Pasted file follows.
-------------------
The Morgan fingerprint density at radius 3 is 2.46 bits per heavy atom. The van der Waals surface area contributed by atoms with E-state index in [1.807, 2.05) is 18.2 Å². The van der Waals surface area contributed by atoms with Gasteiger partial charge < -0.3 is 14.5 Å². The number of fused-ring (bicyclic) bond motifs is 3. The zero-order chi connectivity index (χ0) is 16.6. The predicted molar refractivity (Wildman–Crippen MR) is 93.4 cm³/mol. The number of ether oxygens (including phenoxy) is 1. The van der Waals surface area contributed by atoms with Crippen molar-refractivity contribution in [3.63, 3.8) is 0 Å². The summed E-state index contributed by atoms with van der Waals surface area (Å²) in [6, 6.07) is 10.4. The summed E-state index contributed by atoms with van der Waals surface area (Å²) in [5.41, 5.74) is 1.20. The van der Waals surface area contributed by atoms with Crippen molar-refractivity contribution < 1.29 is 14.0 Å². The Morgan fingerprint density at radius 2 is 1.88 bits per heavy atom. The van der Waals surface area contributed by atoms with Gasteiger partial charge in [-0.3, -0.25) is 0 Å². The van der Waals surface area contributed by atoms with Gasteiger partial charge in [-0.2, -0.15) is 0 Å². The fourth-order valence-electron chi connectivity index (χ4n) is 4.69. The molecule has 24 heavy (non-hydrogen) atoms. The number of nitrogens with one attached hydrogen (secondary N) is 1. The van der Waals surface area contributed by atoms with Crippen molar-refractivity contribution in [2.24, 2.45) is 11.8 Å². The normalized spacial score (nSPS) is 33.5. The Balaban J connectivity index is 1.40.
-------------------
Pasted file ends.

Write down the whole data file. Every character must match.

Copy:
The Morgan fingerprint density at radius 3 is 2.46 bits per heavy atom. The van der Waals surface area contributed by atoms with E-state index in [1.807, 2.05) is 18.2 Å². The van der Waals surface area contributed by atoms with Gasteiger partial charge < -0.3 is 14.5 Å². The number of fused-ring (bicyclic) bond motifs is 3. The zero-order chi connectivity index (χ0) is 16.6. The predicted molar refractivity (Wildman–Crippen MR) is 93.4 cm³/mol. The number of ether oxygens (including phenoxy) is 1. The van der Waals surface area contributed by atoms with Crippen molar-refractivity contribution in [3.63, 3.8) is 0 Å². The summed E-state index contributed by atoms with van der Waals surface area (Å²) in [6, 6.07) is 10.4. The summed E-state index contributed by atoms with van der Waals surface area (Å²) in [5.41, 5.74) is 1.20. The van der Waals surface area contributed by atoms with Crippen molar-refractivity contribution < 1.29 is 14.0 Å². The Morgan fingerprint density at radius 2 is 1.88 bits per heavy atom. The van der Waals surface area contributed by atoms with Gasteiger partial charge in [-0.3, -0.25) is 0 Å². The van der Waals surface area contributed by atoms with Gasteiger partial charge in [-0.2, -0.15) is 0 Å². The fourth-order valence-electron chi connectivity index (χ4n) is 4.69. The molecule has 24 heavy (non-hydrogen) atoms. The number of nitrogens with one attached hydrogen (secondary N) is 1. The van der Waals surface area contributed by atoms with Crippen molar-refractivity contribution in [2.24, 2.45) is 11.8 Å². The normalized spacial score (nSPS) is 33.5. The Balaban J connectivity index is 1.40.